It’s that wonderful time of year once more: time for gathering natural resources and finding colour. And due to the marvellous weather we had back in the Spring that so suited pollinators, what a spectacular and abundant year it is now for fruits and seeds!
Felicity Thomas has previously shared with us stories of her practice as Head of a very outdoor-oriented Nursery School on several occasions (see here and here), and now shares another of her lifelong fascinations and passions – deriving colour from and in partnership with nature. I’d say that a Froebelian approach is the connecting element!
Exploring natural dyes holds a superb collection of important elements: real life, real experiences, connection to nature, the magic of alchemy, chemistry, cause and effect, experimentation, craft and, especially, children revelling in the enthusiasm and genuine engagement of the adult – so setting the scene for Companionable Learning.
This is the way young children have learned from adults throughout our evolutionary history (the book The Sacred Urge To Play by Penny Brownlee and Kimberley Crisp provides a very good exploration of this) – children are designed to be interested in (and want to do) what adults do and are interested in. In the child-led/adult-directed debate, this is the wonderful middle-ground sweet spot for the adult role, engaging children’s curiosity and providing access to worlds not yet encountered.
Dyeing throughout my life!! by Felicity Thomas
‘D is for Dyeing’. This was the title of an article in Nursery World in July 2020 and it immediately caught my eye. Here was a nursery, Rachel Keeling Nursery School, using exploration in nature in a Froebelian way. Children were encouraged to explore and experiment with a pestle and mortar to extract colour from plants and leaves they foraged for around them. The children were supported to think about connectivity when they discussed the colours they made from the plants “raspberry and beetroot make pink”. They were making links between the original plant and the colour it made.
They were also inspired to create design through learning how to tie and dye and to add to this design as they wished by using a variety of different resources. This is children being active in decision making and doing what fascinates them; Froebel called this self-activity. The staff said this led to interesting conversations, challenging questions and sustained concentration. All these skills are so important for meaningful learning and a successful life. They are at the heart of a Froebelian approach.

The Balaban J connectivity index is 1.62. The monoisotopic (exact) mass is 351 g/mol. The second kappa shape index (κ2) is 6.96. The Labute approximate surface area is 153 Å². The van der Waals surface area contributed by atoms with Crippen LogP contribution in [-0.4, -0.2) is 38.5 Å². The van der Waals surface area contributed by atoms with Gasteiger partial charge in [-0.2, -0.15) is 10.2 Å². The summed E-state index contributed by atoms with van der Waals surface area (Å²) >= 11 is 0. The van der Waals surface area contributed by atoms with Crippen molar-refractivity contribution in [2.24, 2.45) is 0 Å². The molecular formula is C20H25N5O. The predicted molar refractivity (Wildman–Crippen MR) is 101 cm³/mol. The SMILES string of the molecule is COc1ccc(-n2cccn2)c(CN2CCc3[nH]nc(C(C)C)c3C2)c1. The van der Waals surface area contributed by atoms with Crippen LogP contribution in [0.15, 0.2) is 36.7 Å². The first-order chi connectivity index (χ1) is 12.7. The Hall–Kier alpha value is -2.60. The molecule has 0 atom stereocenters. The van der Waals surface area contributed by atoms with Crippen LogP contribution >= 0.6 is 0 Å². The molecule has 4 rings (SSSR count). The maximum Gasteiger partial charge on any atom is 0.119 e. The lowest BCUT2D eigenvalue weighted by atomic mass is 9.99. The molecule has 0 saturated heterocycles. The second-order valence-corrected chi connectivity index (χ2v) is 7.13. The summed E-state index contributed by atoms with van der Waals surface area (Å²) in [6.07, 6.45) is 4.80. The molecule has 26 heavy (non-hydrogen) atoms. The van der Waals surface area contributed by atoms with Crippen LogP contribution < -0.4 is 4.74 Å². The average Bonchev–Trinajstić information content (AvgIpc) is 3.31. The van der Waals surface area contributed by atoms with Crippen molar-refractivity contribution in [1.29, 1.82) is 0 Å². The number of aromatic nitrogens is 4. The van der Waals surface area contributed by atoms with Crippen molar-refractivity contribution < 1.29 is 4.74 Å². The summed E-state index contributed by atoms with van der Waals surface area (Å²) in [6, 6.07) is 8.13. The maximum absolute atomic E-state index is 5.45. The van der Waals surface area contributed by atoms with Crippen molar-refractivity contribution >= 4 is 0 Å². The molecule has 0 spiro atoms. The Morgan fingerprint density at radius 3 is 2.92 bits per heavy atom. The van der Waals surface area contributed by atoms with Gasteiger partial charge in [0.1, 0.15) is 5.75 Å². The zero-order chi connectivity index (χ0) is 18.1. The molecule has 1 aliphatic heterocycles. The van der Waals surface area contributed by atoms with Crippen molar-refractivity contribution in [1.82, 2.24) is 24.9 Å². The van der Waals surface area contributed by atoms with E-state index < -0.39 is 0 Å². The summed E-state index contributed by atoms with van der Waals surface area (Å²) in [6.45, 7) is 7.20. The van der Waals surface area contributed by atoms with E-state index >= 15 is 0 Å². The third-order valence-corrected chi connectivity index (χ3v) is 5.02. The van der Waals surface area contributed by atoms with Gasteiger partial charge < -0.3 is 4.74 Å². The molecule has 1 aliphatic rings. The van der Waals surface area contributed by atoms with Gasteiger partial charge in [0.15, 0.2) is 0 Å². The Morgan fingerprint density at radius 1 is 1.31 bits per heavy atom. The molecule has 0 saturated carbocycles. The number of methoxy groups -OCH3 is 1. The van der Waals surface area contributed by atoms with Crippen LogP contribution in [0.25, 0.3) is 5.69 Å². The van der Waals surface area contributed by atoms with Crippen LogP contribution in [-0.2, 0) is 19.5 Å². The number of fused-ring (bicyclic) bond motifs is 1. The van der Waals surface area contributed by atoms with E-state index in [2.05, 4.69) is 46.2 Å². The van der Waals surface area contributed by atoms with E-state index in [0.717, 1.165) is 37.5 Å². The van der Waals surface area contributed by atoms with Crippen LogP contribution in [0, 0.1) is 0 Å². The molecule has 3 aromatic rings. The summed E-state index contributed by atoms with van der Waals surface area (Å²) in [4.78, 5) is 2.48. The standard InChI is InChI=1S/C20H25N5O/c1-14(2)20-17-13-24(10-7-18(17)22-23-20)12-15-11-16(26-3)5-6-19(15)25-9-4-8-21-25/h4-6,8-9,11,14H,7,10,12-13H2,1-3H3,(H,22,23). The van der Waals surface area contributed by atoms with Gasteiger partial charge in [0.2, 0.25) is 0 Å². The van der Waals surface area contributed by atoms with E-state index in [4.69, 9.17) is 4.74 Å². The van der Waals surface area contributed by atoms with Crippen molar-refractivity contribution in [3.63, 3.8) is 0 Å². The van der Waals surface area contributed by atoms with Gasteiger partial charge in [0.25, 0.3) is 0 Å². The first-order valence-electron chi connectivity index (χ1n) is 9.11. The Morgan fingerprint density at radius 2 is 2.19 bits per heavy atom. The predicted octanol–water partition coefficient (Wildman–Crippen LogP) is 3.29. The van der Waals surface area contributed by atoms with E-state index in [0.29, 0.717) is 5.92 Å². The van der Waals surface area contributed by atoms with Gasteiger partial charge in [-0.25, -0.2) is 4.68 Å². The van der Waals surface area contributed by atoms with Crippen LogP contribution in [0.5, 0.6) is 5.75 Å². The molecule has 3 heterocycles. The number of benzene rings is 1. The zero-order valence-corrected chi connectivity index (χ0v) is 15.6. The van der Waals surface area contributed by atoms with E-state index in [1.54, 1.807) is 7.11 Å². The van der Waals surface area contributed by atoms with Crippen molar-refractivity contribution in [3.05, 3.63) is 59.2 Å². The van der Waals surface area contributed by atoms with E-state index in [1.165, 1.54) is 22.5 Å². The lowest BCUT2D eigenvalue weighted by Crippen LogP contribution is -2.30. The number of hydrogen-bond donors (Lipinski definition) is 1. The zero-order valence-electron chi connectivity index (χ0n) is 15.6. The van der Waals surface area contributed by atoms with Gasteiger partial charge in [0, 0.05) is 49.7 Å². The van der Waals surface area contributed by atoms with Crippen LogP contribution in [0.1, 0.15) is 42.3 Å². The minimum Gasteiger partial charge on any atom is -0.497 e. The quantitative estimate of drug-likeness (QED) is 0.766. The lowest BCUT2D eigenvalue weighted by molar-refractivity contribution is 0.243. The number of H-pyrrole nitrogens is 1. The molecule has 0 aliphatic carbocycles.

I am a retired Froebel trained teacher but still develop and embed my Froebelian knowledge through writing and being a Froebel Travelling Tutor. I also have a passion for using and learning about natural dyes and am still excited about my findings today. As a small child I was fascinated by nature and as a pensioner I still am! I am a forager for making food, building and creating colour.
Encouraging children to see the multiple ways in which nature can enrich and enhance our lives puts the natural world and our planet at the centre of their learning and developing understanding. Encouraging children to want to know more because of the adult’s passion and curiosity, roots a seed of learning that will not be dislodged by more prescribed or formal education. Froebel said,
“To have found one quarter of the answers [to his own questions] by his own effort is of more value and importance to the child that to half hear and half understand it in the words of others.” (Froebel, The Education of Man, 1826:86)
Children at the Nursery School I worked in loved collecting the berries from the trees and bushes in the Autumn. A pestle and mortar were available for them to grind. Old saucepans and bowls were used for mashing berries and leaves with a potato masher. We had a round Perspex water tray, which was great for dyeing as the children could look from above, from the sides and underneath to see the colour.